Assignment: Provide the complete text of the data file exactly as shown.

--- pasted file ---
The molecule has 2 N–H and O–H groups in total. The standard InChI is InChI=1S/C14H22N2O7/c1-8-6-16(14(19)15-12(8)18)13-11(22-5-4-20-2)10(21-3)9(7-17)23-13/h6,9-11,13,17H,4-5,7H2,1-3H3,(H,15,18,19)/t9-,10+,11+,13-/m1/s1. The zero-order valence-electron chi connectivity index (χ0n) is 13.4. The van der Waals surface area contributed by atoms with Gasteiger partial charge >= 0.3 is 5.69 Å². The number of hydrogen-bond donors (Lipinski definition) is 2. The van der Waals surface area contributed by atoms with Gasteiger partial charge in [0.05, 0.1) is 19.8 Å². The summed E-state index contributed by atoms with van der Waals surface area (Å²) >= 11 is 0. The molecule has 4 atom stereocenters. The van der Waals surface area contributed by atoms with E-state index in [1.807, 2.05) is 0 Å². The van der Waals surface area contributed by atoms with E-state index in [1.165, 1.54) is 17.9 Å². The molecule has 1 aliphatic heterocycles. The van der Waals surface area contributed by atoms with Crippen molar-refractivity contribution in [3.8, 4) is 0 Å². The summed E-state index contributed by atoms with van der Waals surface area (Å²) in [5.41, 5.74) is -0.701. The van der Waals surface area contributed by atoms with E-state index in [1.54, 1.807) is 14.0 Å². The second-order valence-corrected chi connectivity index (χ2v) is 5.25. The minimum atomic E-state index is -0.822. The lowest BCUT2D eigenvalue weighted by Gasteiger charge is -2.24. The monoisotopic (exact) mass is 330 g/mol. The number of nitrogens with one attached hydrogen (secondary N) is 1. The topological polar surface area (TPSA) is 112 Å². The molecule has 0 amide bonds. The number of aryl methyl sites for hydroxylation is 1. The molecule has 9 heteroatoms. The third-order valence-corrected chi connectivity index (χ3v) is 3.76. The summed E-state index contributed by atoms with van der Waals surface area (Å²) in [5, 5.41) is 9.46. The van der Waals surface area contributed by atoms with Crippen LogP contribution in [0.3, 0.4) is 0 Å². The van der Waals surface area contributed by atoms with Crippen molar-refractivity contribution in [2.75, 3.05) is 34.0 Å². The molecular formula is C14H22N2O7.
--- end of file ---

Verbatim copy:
The molecule has 2 N–H and O–H groups in total. The standard InChI is InChI=1S/C14H22N2O7/c1-8-6-16(14(19)15-12(8)18)13-11(22-5-4-20-2)10(21-3)9(7-17)23-13/h6,9-11,13,17H,4-5,7H2,1-3H3,(H,15,18,19)/t9-,10+,11+,13-/m1/s1. The zero-order valence-electron chi connectivity index (χ0n) is 13.4. The van der Waals surface area contributed by atoms with Gasteiger partial charge >= 0.3 is 5.69 Å². The number of hydrogen-bond donors (Lipinski definition) is 2. The van der Waals surface area contributed by atoms with Gasteiger partial charge in [0.05, 0.1) is 19.8 Å². The summed E-state index contributed by atoms with van der Waals surface area (Å²) >= 11 is 0. The molecule has 4 atom stereocenters. The van der Waals surface area contributed by atoms with E-state index in [1.807, 2.05) is 0 Å². The van der Waals surface area contributed by atoms with E-state index in [1.165, 1.54) is 17.9 Å². The molecule has 1 aliphatic heterocycles. The van der Waals surface area contributed by atoms with Crippen molar-refractivity contribution in [3.8, 4) is 0 Å². The summed E-state index contributed by atoms with van der Waals surface area (Å²) in [5.41, 5.74) is -0.701. The van der Waals surface area contributed by atoms with E-state index in [1.54, 1.807) is 14.0 Å². The second-order valence-corrected chi connectivity index (χ2v) is 5.25. The minimum atomic E-state index is -0.822. The lowest BCUT2D eigenvalue weighted by Gasteiger charge is -2.24. The monoisotopic (exact) mass is 330 g/mol. The number of nitrogens with one attached hydrogen (secondary N) is 1. The topological polar surface area (TPSA) is 112 Å². The molecule has 0 amide bonds. The number of aryl methyl sites for hydroxylation is 1. The molecule has 9 heteroatoms. The third-order valence-corrected chi connectivity index (χ3v) is 3.76. The summed E-state index contributed by atoms with van der Waals surface area (Å²) in [5, 5.41) is 9.46. The van der Waals surface area contributed by atoms with Crippen LogP contribution in [0.3, 0.4) is 0 Å². The van der Waals surface area contributed by atoms with Crippen molar-refractivity contribution in [2.75, 3.05) is 34.0 Å². The molecular formula is C14H22N2O7.